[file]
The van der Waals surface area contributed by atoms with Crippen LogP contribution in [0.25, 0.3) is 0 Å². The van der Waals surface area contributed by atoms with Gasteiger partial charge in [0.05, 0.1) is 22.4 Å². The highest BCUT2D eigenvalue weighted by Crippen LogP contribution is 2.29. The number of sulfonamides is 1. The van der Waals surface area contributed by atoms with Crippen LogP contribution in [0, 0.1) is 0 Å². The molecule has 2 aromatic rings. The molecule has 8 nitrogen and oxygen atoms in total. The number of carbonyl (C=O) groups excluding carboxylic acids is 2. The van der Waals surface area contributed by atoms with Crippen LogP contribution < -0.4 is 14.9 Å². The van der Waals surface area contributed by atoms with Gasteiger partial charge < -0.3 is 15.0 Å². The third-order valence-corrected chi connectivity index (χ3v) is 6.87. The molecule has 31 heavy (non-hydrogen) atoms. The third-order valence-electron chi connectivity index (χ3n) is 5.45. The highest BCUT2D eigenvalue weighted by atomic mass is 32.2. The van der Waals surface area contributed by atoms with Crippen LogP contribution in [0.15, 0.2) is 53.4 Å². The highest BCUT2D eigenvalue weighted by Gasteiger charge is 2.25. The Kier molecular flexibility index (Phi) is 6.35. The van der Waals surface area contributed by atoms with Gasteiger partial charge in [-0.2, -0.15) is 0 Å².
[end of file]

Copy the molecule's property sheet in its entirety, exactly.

The van der Waals surface area contributed by atoms with Crippen LogP contribution in [0.25, 0.3) is 0 Å². The van der Waals surface area contributed by atoms with Gasteiger partial charge in [0.05, 0.1) is 22.4 Å². The highest BCUT2D eigenvalue weighted by Crippen LogP contribution is 2.29. The number of sulfonamides is 1. The van der Waals surface area contributed by atoms with Crippen LogP contribution in [0, 0.1) is 0 Å². The molecule has 2 aromatic rings. The molecule has 8 nitrogen and oxygen atoms in total. The number of carbonyl (C=O) groups excluding carboxylic acids is 2. The van der Waals surface area contributed by atoms with Crippen LogP contribution < -0.4 is 14.9 Å². The van der Waals surface area contributed by atoms with Gasteiger partial charge < -0.3 is 15.0 Å². The third-order valence-corrected chi connectivity index (χ3v) is 6.87. The molecule has 31 heavy (non-hydrogen) atoms. The third-order valence-electron chi connectivity index (χ3n) is 5.45. The highest BCUT2D eigenvalue weighted by atomic mass is 32.2. The van der Waals surface area contributed by atoms with Crippen LogP contribution in [0.15, 0.2) is 53.4 Å². The highest BCUT2D eigenvalue weighted by Gasteiger charge is 2.25. The Kier molecular flexibility index (Phi) is 6.35. The van der Waals surface area contributed by atoms with Gasteiger partial charge in [-0.2, -0.15) is 0 Å².